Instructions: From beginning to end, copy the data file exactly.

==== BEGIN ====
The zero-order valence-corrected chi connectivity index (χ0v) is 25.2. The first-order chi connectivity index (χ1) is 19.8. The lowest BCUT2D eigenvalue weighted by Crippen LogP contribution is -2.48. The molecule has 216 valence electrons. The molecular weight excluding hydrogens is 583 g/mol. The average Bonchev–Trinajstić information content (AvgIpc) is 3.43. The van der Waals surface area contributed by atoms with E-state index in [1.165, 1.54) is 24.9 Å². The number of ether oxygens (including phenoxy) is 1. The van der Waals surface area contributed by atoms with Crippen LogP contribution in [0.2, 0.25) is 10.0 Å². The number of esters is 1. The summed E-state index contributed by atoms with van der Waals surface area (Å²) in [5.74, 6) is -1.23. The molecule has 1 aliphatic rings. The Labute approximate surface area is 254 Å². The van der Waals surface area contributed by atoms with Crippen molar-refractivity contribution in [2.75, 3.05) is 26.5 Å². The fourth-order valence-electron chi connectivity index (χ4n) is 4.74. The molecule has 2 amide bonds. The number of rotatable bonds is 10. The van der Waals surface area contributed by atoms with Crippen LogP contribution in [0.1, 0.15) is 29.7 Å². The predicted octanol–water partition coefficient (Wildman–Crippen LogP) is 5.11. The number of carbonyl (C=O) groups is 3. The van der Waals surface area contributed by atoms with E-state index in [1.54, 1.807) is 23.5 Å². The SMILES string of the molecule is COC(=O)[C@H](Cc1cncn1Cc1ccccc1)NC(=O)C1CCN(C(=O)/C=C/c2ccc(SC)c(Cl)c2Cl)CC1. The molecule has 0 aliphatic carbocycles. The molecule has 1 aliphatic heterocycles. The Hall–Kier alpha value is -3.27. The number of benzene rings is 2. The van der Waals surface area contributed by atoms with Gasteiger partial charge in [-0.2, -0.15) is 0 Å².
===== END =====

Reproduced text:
The zero-order valence-corrected chi connectivity index (χ0v) is 25.2. The first-order chi connectivity index (χ1) is 19.8. The lowest BCUT2D eigenvalue weighted by Crippen LogP contribution is -2.48. The molecule has 216 valence electrons. The molecular weight excluding hydrogens is 583 g/mol. The average Bonchev–Trinajstić information content (AvgIpc) is 3.43. The van der Waals surface area contributed by atoms with E-state index in [1.165, 1.54) is 24.9 Å². The number of ether oxygens (including phenoxy) is 1. The van der Waals surface area contributed by atoms with Crippen LogP contribution in [0.2, 0.25) is 10.0 Å². The number of esters is 1. The summed E-state index contributed by atoms with van der Waals surface area (Å²) in [5.74, 6) is -1.23. The molecule has 1 aliphatic rings. The Labute approximate surface area is 254 Å². The van der Waals surface area contributed by atoms with Crippen molar-refractivity contribution in [2.75, 3.05) is 26.5 Å². The fourth-order valence-electron chi connectivity index (χ4n) is 4.74. The molecule has 2 amide bonds. The number of rotatable bonds is 10. The van der Waals surface area contributed by atoms with Crippen LogP contribution in [0.1, 0.15) is 29.7 Å². The predicted octanol–water partition coefficient (Wildman–Crippen LogP) is 5.11. The number of carbonyl (C=O) groups is 3. The van der Waals surface area contributed by atoms with E-state index in [1.54, 1.807) is 23.5 Å². The SMILES string of the molecule is COC(=O)[C@H](Cc1cncn1Cc1ccccc1)NC(=O)C1CCN(C(=O)/C=C/c2ccc(SC)c(Cl)c2Cl)CC1. The molecule has 0 aliphatic carbocycles. The molecule has 1 aliphatic heterocycles. The Hall–Kier alpha value is -3.27. The number of benzene rings is 2. The van der Waals surface area contributed by atoms with Gasteiger partial charge in [-0.2, -0.15) is 0 Å².